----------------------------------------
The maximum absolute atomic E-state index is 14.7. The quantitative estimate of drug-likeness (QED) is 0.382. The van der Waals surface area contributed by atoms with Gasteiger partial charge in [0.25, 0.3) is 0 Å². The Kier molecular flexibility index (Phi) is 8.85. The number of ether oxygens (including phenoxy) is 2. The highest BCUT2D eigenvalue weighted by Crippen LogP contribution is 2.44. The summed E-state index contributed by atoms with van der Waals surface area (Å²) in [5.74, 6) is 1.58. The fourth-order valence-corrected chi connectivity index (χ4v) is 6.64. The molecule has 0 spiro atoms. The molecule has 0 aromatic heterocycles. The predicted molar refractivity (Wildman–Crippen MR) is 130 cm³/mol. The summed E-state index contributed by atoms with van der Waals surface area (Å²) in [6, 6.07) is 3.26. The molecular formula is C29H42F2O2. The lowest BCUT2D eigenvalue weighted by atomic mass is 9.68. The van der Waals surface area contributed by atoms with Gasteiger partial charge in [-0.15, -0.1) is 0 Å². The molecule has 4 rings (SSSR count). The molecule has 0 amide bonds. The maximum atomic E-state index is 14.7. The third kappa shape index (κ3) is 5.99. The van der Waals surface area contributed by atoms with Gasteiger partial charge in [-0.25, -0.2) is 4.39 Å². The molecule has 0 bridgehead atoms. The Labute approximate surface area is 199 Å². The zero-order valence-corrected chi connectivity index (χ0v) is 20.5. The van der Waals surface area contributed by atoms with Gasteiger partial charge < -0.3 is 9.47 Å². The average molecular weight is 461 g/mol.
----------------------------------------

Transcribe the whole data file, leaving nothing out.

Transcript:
The maximum absolute atomic E-state index is 14.7. The quantitative estimate of drug-likeness (QED) is 0.382. The van der Waals surface area contributed by atoms with Gasteiger partial charge in [0.25, 0.3) is 0 Å². The Kier molecular flexibility index (Phi) is 8.85. The number of ether oxygens (including phenoxy) is 2. The highest BCUT2D eigenvalue weighted by Crippen LogP contribution is 2.44. The summed E-state index contributed by atoms with van der Waals surface area (Å²) in [5.74, 6) is 1.58. The fourth-order valence-corrected chi connectivity index (χ4v) is 6.64. The molecule has 0 spiro atoms. The molecule has 0 aromatic heterocycles. The predicted molar refractivity (Wildman–Crippen MR) is 130 cm³/mol. The summed E-state index contributed by atoms with van der Waals surface area (Å²) in [6, 6.07) is 3.26. The molecular formula is C29H42F2O2. The lowest BCUT2D eigenvalue weighted by atomic mass is 9.68. The van der Waals surface area contributed by atoms with Gasteiger partial charge in [-0.15, -0.1) is 0 Å². The molecule has 4 rings (SSSR count). The molecule has 0 amide bonds. The maximum atomic E-state index is 14.7. The third kappa shape index (κ3) is 5.99. The van der Waals surface area contributed by atoms with Gasteiger partial charge in [-0.25, -0.2) is 4.39 Å². The molecule has 0 bridgehead atoms. The Labute approximate surface area is 199 Å². The zero-order valence-corrected chi connectivity index (χ0v) is 20.5. The van der Waals surface area contributed by atoms with Gasteiger partial charge < -0.3 is 9.47 Å². The average molecular weight is 461 g/mol.